A teenage boy and a young girl, along with an adult, are looking and interacting with a professional microscope at the Wellcome Genome Campus
Three people engaging in a laboratory activity: two young women are delivering the activity and a middle aged white man is trying it out by testing a pipette.
A set of public engagement activities in an open space at our Hinxton Hall Conference Centre. A group of people are trying out lab equipment and talking with members of the CGAP team

The CGaP team running their activities at the Wellcome Genome Campus Open Saturday event in Hinxton, UK

The CGaP team running their activities at the Wellcome Genome Campus Open Saturday event in Hinxton, UK

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A teenage boy and a young girl, along with an adult, are looking and interacting with a professional microscope at the Wellcome Genome Campus
Three people engaging in a laboratory activity: two young women are delivering the activity and a middle aged white man is trying it out by testing a pipette.
A set of public engagement activities in an open space at our Hinxton Hall Conference Centre. A group of people are trying out lab equipment and talking with members of the CGAP team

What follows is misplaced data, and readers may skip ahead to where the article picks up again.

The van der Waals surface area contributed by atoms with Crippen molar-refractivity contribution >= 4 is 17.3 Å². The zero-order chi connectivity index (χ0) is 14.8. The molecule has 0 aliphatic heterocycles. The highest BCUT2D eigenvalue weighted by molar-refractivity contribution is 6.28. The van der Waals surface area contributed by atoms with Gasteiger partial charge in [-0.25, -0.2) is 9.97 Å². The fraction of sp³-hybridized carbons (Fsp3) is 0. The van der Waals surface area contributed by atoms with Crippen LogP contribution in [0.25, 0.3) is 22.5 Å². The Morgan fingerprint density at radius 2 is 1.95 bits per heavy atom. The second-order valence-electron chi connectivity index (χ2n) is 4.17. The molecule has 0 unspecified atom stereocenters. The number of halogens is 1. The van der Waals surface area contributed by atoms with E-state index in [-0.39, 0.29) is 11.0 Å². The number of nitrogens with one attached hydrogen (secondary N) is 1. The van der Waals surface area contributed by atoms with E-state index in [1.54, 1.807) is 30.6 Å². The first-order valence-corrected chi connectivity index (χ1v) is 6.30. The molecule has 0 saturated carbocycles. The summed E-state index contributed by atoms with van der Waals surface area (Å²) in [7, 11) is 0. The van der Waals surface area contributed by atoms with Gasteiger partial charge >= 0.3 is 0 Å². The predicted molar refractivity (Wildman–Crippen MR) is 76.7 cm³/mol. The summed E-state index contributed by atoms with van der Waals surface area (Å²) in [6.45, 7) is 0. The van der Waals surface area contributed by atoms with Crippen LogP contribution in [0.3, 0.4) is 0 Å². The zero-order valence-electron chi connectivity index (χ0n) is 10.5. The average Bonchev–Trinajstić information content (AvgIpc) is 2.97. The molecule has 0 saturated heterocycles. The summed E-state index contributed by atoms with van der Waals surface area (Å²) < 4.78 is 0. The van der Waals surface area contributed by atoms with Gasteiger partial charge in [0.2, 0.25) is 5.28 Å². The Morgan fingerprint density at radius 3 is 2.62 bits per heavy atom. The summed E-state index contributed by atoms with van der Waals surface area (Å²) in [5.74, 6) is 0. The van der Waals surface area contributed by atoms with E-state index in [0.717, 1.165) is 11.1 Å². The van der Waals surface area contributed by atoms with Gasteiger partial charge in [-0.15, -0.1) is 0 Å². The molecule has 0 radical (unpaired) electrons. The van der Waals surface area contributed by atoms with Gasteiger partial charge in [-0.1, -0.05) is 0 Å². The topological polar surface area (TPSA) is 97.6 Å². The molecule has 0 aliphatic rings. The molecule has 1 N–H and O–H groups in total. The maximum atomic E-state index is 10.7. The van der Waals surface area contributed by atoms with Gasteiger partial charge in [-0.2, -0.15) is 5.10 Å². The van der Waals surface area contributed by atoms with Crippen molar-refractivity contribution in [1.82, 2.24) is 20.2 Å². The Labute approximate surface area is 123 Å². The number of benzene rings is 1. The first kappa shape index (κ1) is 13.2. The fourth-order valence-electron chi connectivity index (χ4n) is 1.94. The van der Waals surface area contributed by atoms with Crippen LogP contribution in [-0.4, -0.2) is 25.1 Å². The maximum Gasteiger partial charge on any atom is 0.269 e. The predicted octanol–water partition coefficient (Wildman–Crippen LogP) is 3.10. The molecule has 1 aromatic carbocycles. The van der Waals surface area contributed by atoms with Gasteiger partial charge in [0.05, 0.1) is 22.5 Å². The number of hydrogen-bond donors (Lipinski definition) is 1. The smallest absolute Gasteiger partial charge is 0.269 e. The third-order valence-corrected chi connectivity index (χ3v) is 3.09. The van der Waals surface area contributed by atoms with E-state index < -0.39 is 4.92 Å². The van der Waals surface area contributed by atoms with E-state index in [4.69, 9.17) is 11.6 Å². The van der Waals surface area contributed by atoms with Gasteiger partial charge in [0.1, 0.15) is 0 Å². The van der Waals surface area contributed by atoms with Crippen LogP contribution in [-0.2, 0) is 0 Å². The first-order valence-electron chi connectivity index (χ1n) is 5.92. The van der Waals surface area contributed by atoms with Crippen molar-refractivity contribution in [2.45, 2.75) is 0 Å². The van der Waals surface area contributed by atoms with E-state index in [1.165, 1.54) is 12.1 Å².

The CGaP team running their activities at the Wellcome Genome Campus Open Saturday event in Hinxton, UK

The CGaP team running their activities at the Wellcome Genome Campus Open Saturday event in Hinxton, UK

Adam Jackson: Like most of my colleagues, my first experience in public engagement has been in CGaP. There’s a lot of effort that goes into keeping it as diverse as possible. For example, we met a retired group, the Letchworth Strollers, before lockdown, and it was a great experience. They were very interested in cancer research, so we gave them a tour of the lab showing them what it looks like day to day to work on cancer cells. We’ve also been involved with schools, so I do feel we are reaching a varied set of audiences. 


Verity Goodwin: We have quite impressive labs to show, and it’s always great to see visitors’ faces when they walk around. Our practical lab activities are a great asset. We can take them wherever, into a school or a library, and they can literally be doing science. I personally stepped into public engagement because I wanted to show the different options for a career in science. It's not necessary to have a PhD to do science, lots of us don’t have them and we’re still going up the career ladder without them.


Watch the CGaP team's virtual tour of their labs

Watch the CGaP team's virtual tour of their labs

A young boy smiles as a female scientist shows him a small plastic tube with a blue lid and which contains a red liquid. An adult man wearing a checked blue shirt is leaning on the table next to the boy and smiling